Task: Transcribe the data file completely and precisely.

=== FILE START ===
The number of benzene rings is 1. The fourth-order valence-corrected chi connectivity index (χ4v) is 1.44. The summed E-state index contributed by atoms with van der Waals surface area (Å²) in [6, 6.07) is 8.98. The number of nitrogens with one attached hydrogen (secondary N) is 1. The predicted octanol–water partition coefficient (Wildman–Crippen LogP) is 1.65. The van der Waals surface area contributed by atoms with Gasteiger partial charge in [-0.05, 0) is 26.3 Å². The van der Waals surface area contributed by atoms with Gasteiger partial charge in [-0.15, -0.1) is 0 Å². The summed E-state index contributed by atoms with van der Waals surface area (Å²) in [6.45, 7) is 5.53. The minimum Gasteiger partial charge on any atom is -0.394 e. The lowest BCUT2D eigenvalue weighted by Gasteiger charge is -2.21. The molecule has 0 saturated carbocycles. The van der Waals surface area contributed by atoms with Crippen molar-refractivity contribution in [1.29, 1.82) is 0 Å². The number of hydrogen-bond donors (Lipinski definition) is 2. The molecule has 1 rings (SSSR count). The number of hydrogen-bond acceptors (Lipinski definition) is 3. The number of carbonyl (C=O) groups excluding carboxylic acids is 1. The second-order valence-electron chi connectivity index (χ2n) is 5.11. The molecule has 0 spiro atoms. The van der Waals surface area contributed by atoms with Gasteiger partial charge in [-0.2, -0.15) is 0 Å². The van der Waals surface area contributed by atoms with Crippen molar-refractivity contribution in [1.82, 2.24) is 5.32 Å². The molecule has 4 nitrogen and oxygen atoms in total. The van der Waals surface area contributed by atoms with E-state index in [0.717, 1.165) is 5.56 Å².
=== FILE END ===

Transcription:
The number of benzene rings is 1. The fourth-order valence-corrected chi connectivity index (χ4v) is 1.44. The summed E-state index contributed by atoms with van der Waals surface area (Å²) in [6, 6.07) is 8.98. The number of nitrogens with one attached hydrogen (secondary N) is 1. The predicted octanol–water partition coefficient (Wildman–Crippen LogP) is 1.65. The van der Waals surface area contributed by atoms with Gasteiger partial charge in [-0.05, 0) is 26.3 Å². The van der Waals surface area contributed by atoms with Gasteiger partial charge in [-0.15, -0.1) is 0 Å². The summed E-state index contributed by atoms with van der Waals surface area (Å²) in [6.45, 7) is 5.53. The minimum Gasteiger partial charge on any atom is -0.394 e. The lowest BCUT2D eigenvalue weighted by Gasteiger charge is -2.21. The molecule has 0 saturated carbocycles. The van der Waals surface area contributed by atoms with Crippen molar-refractivity contribution in [1.29, 1.82) is 0 Å². The number of hydrogen-bond donors (Lipinski definition) is 2. The molecule has 1 rings (SSSR count). The number of hydrogen-bond acceptors (Lipinski definition) is 3. The number of carbonyl (C=O) groups excluding carboxylic acids is 1. The second-order valence-electron chi connectivity index (χ2n) is 5.11. The molecule has 0 spiro atoms. The van der Waals surface area contributed by atoms with Gasteiger partial charge in [-0.2, -0.15) is 0 Å². The van der Waals surface area contributed by atoms with Crippen molar-refractivity contribution in [1.82, 2.24) is 5.32 Å². The molecule has 4 nitrogen and oxygen atoms in total. The van der Waals surface area contributed by atoms with E-state index in [0.717, 1.165) is 5.56 Å².